In posting an edited video on his website that seemed to show Sherrod talking about neglecting a white farmer, Breitbart misrepresented the facts and directly led to Sherrod losing her job at the USDA. Though Sherrod has received apologies from her ex-boss, Agriculture Secretary Tom Vilsack, and from President Obama, she says she doesn't want one from Andrew Breitbart — instead, she said at a National Assn. of Black Journalists convention yesterday, she's planning to take him to court. Unfortunately, she may have a tough time. AOL's Dana Chivvis writes that because Sherrod is a public figure, she'd have to prove that Breitbart had "actual malice" in posting the video — that is, "that Breitbart posted the video knowing it had been edited in such a way as to damage her reputation. Or, she would have to prove that he referred to her story as 'racist' knowing full well that it was not — or that he didn't care either way." Breitbart is sure to fight both claims — he's already said that he received the clip already edited from a source, and that he still believes his post "established the media standard of pointing out that the NAACP countenanced racism in its own award dinner setting."
However, Sherrod also said yesterday that "If the suffering I've endured and the joy I've felt gets that discussion back out there, we've got to deal with it." She was referring to the issue of race in America — but her case could also spur discussion of journalistic ethics. Washington Post blogger Greg Sargent argues that right-wing journalists, in particular, are willing to "actively mislead" audiences to advance their points of view. He writes,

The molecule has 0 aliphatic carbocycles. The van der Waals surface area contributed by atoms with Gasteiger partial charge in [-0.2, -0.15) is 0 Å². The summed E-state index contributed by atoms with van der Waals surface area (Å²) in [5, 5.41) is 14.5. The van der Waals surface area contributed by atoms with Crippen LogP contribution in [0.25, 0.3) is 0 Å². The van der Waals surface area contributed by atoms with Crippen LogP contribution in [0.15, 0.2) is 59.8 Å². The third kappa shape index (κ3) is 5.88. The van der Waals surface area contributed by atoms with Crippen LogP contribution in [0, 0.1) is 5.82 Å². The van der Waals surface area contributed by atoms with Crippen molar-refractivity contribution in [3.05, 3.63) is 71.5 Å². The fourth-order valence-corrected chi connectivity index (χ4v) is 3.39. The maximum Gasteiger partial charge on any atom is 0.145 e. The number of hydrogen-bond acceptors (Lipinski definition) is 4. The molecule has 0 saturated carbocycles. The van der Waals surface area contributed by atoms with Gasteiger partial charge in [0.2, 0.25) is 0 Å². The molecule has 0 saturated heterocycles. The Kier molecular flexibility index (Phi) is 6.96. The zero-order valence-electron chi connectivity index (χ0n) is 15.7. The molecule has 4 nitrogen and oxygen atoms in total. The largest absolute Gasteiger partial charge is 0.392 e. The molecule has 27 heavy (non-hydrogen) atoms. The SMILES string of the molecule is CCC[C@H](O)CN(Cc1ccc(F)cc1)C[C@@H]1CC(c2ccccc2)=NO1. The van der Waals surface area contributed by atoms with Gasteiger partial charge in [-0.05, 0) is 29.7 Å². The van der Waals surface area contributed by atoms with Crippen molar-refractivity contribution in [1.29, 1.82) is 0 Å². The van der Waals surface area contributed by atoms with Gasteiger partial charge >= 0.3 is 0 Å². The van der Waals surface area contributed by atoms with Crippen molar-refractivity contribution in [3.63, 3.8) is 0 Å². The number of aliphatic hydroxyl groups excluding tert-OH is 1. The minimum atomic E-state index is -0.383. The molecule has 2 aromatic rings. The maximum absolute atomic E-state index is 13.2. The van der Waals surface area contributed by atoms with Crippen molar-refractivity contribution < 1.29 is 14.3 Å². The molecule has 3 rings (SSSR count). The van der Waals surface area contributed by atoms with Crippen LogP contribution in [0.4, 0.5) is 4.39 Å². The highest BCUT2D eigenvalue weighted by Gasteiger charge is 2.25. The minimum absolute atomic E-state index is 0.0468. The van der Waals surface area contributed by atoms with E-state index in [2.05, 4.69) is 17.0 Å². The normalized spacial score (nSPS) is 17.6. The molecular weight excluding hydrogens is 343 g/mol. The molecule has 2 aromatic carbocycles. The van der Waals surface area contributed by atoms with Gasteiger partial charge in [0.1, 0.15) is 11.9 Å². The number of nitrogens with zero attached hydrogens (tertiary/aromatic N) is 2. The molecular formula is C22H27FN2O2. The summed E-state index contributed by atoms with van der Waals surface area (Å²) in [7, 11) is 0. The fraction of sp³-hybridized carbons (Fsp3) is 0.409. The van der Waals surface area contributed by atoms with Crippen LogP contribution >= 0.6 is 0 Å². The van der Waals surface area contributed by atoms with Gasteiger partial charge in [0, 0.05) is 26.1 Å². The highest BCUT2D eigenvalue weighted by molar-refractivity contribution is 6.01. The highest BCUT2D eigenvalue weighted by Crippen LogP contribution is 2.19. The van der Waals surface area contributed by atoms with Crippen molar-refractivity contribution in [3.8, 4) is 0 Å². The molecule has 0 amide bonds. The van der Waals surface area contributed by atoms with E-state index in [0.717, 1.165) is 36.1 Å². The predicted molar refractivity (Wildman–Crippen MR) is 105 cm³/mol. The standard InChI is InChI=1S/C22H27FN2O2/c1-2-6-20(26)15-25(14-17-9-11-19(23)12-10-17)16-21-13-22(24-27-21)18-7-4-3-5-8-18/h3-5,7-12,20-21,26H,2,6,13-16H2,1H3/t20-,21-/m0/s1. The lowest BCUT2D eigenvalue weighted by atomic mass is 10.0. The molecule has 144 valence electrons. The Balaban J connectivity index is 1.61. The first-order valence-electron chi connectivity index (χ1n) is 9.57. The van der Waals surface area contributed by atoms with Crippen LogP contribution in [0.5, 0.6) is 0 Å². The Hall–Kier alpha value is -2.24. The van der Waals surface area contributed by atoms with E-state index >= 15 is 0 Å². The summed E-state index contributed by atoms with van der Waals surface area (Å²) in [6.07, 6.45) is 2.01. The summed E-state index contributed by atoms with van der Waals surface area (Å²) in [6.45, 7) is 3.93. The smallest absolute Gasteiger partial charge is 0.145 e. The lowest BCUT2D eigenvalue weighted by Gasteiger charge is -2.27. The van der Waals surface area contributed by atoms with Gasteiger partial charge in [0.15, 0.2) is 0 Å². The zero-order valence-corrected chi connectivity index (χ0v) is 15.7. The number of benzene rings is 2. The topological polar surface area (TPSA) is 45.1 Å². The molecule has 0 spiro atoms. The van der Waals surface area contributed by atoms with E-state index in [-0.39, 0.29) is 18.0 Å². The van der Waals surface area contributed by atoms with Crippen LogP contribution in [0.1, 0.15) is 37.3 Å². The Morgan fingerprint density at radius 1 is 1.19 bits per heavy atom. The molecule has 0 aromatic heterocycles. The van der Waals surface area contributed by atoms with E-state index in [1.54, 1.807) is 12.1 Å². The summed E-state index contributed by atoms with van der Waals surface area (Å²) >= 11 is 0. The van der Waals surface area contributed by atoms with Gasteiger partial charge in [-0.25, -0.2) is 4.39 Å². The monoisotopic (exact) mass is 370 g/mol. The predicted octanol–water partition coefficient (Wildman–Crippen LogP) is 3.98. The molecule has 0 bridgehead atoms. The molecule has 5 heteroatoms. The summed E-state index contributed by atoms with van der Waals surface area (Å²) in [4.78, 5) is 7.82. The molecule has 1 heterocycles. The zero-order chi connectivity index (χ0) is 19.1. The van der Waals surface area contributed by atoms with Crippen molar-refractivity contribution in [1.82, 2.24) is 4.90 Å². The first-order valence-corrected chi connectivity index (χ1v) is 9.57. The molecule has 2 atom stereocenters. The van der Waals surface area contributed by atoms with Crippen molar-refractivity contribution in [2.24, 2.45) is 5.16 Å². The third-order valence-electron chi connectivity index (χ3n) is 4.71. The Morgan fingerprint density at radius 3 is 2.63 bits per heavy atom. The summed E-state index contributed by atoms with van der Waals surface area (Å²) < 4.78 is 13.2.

Do some left wing commentators say crazy things? Sure. But high-profile commentators on the left, for instance at networks like MSNBC, inarguably hold themselves to a higher factual standard than Glenn Beck and Bill O'Reilly.
And, he adds, reporters at left-leaning sites like Talking Points Memo "would never run with a video like the one leaked to Breitbart without making a serious effort to contextualize it and determine its significance and accuracy." Sargent then throws down a challenge: "Do both sides do it? I say No, they don't. And if I ran the show more media folks would step up and take a stand on that question one way or the other." Sherrod's not "media folks," but she's already taken her stand — she said yesterday, "I will not give Fox an interview, period. They had their chance to get the truth, and they were not interested."
Shirley Sherrod Vows To Sue Conservative Blogger Who Misrepresented Her Remarks [LA Times]
Do "Both Sides" Really Do What Breitbart Does? [Washington Post Plum Line Blog]
Shirley Sherrod: 'I Will Not Give Fox An Interview, Period' [Huffington Post]
Why Shirley Sherrod's Case Against Andrew Breitbart Doesn't Look Good [AOL News]
Breitbart On Sherrod's NAACP Speech: 'I Did Not Edit This Thing' [TPMMuckraker]
Breitbart: 'I Am Public Enemy No. 1…' [Politico]